Most morning, before I leave for school, I have breakfast and drink a full glass of orange juice. An essential part of my morning ritual, I never really thought about where this particular drink came from, and what had it gone through from beginning to its final destination to me.
Orange juice begins at orange groves. The major distributors of oranges are the United States and Brazil. In the United States, Florida and California are the leading states for growing oranges for the nation. Large plantations are devoted to cultivating oranges and harvested seasonally. They are picked from these plantations where they are sent to extraction plants where the juice is collected, pasteurized and sent for distribution. There are two types of orange juice, fresh and concentrated. Concentrated, which I was unfamiliar of, is when the juice is extracted and the water is taken out from it, making it concentrated. When it goes into the distribution process, water is put back in and the juice is then drunk.
Orange Juice Process
Orange juice is inflicted with a disease that has no known cure at the moment called Huanglongbing. Known as the Yellow Dragon Disease or HLB, is a bacterial infection carried by psyllid which causes a disease that makes oranges turn green, called greening. It may seem like a early orange fruit, but it is a disease that can kill the entire tree all together. Due to this bacterium, there have been many different measures to combat the disease including the use of pesticides and research in genetic engineering. Research includes sequencing of genomes of different citrus trees and the bacteria itself to try and develop a resistance to fight HLB. Attempts at cross breeding different citrus fruits that have developed some form of resistance are being tested to find a potential cure. Even the use of guava leaves have been shown to provide some type of cure, but research has not been fruitful in helping oranges.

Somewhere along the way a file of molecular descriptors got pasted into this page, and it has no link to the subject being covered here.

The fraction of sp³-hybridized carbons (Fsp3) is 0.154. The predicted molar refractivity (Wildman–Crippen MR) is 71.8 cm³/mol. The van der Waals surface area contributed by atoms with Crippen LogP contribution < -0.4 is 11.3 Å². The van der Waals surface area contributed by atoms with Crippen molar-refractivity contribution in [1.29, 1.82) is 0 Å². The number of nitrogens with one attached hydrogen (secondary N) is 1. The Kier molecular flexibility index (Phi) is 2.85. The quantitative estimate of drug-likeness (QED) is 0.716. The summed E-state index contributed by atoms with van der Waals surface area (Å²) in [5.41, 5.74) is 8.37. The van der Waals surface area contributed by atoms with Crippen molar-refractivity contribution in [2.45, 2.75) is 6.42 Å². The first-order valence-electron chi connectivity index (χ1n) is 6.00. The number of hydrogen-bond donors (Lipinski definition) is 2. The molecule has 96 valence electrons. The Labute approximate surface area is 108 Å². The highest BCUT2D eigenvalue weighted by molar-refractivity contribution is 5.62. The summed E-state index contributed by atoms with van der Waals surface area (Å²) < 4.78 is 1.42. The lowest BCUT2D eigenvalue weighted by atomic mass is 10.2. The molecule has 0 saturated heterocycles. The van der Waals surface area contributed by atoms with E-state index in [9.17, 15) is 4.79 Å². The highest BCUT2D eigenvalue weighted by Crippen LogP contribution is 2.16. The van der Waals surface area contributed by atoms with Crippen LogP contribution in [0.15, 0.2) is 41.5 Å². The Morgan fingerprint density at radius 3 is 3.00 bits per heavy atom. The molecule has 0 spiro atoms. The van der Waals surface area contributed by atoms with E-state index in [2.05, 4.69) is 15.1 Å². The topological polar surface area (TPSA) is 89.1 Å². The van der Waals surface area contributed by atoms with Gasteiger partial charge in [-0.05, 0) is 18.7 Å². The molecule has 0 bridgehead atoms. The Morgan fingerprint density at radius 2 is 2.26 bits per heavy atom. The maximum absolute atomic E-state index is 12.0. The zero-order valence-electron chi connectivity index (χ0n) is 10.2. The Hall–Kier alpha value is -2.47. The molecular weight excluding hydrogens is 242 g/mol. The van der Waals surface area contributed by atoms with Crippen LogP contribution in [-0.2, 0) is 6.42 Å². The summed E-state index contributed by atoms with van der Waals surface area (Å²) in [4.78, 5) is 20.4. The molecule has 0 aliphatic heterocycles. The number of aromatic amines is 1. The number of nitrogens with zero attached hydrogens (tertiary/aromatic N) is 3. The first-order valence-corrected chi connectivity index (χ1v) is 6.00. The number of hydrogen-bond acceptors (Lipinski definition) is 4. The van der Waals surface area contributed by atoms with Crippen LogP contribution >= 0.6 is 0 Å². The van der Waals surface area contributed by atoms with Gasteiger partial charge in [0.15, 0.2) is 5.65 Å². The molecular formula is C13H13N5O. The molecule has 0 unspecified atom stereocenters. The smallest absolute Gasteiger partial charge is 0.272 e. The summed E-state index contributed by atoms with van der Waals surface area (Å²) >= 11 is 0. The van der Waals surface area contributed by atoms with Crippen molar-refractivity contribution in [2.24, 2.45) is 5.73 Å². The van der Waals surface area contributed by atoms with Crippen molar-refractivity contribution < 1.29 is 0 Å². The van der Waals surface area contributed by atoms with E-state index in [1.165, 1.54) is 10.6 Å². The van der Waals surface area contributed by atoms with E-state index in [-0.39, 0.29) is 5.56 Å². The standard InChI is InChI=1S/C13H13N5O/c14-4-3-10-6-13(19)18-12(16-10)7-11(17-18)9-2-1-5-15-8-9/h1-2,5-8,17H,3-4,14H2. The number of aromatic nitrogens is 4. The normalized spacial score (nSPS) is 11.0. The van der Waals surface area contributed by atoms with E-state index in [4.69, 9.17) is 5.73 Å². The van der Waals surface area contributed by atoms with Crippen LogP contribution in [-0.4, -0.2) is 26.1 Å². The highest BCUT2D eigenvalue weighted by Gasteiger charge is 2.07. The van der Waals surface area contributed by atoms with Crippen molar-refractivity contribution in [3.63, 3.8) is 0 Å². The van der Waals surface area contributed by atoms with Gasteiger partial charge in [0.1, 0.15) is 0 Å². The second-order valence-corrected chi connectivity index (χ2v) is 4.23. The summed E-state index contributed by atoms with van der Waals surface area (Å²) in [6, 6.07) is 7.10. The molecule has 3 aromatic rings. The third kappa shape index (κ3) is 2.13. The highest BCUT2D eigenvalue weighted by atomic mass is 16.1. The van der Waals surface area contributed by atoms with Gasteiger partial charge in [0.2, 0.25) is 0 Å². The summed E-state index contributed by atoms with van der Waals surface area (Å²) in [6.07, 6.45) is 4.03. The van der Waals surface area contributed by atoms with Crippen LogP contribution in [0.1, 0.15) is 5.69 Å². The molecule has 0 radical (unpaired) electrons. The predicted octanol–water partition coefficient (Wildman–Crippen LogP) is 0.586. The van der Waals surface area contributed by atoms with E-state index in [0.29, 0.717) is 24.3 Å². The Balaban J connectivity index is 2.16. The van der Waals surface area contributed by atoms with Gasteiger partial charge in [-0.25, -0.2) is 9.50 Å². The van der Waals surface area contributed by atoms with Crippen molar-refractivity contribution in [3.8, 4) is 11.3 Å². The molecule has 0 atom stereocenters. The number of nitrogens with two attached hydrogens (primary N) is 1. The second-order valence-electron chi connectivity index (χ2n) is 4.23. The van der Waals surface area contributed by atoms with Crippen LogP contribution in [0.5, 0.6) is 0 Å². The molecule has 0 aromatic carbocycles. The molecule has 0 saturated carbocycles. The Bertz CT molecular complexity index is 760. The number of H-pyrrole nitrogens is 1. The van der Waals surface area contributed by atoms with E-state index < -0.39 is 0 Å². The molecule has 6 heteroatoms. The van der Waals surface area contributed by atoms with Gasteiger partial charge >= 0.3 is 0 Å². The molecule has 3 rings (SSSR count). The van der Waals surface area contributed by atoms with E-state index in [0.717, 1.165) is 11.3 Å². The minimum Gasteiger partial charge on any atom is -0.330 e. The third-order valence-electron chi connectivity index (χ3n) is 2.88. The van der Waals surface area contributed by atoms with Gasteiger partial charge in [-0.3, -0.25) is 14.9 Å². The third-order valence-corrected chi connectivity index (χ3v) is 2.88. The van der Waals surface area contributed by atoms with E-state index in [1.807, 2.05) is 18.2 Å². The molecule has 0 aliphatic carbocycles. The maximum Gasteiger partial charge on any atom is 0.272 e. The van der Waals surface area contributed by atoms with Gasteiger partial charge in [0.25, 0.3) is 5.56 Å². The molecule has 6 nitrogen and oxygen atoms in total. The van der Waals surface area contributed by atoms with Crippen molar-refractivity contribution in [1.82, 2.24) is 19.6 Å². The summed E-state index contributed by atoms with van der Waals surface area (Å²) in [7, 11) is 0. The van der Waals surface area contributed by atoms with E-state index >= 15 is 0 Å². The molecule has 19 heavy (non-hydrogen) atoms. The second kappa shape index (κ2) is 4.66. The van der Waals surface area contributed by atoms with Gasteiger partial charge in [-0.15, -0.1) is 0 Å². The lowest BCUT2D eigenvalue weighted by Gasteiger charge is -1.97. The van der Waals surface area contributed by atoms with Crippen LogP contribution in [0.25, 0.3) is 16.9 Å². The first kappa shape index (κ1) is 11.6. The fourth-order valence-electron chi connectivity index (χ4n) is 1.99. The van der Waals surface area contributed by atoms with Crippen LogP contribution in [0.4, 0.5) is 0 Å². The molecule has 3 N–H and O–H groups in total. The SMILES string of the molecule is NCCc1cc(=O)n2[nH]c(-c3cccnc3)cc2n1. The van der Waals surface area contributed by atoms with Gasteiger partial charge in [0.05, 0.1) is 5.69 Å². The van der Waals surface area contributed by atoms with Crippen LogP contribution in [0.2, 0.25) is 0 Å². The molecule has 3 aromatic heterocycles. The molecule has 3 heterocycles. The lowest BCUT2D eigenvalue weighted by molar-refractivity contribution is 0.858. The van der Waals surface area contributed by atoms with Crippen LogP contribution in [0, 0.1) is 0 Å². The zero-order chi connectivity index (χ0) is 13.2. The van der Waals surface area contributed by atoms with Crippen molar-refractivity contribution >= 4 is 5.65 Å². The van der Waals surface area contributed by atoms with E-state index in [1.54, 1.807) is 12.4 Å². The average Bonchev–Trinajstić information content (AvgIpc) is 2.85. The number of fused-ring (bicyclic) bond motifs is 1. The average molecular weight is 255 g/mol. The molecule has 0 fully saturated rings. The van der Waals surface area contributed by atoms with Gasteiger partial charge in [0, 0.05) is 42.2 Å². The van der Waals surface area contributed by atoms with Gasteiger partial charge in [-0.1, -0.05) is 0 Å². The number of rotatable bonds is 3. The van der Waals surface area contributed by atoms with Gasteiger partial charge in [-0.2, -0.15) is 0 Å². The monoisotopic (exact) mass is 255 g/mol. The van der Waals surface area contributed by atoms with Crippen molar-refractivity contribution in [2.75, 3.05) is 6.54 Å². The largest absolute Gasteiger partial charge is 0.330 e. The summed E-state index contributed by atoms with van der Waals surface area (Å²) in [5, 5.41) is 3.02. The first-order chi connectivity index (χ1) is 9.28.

"Greening" of Oranges
The future in the orange industry holds the potential of biotechnology intervening to sustain the production similarly to papaya. HLB is a crippling disease that has found no cure and seems that biotechnology will have a stake in finding that cure. Whether or not it occurs today, or tomorrow, if the state of the orange industry follows a continuing decline, it will be important to develop transgenic oranges whether we want to have them or not. Some research has been developed to create a transgenic orange called blood oranges which is not for HLB, but for heart health benefits to help prevent heart attack and stroke.
Not a grapefruit, but blood oranges.
Luckily I have an orange tree in my backyard, so if at any point I do feel uncomfortable with GMO of oranges, I have a backup.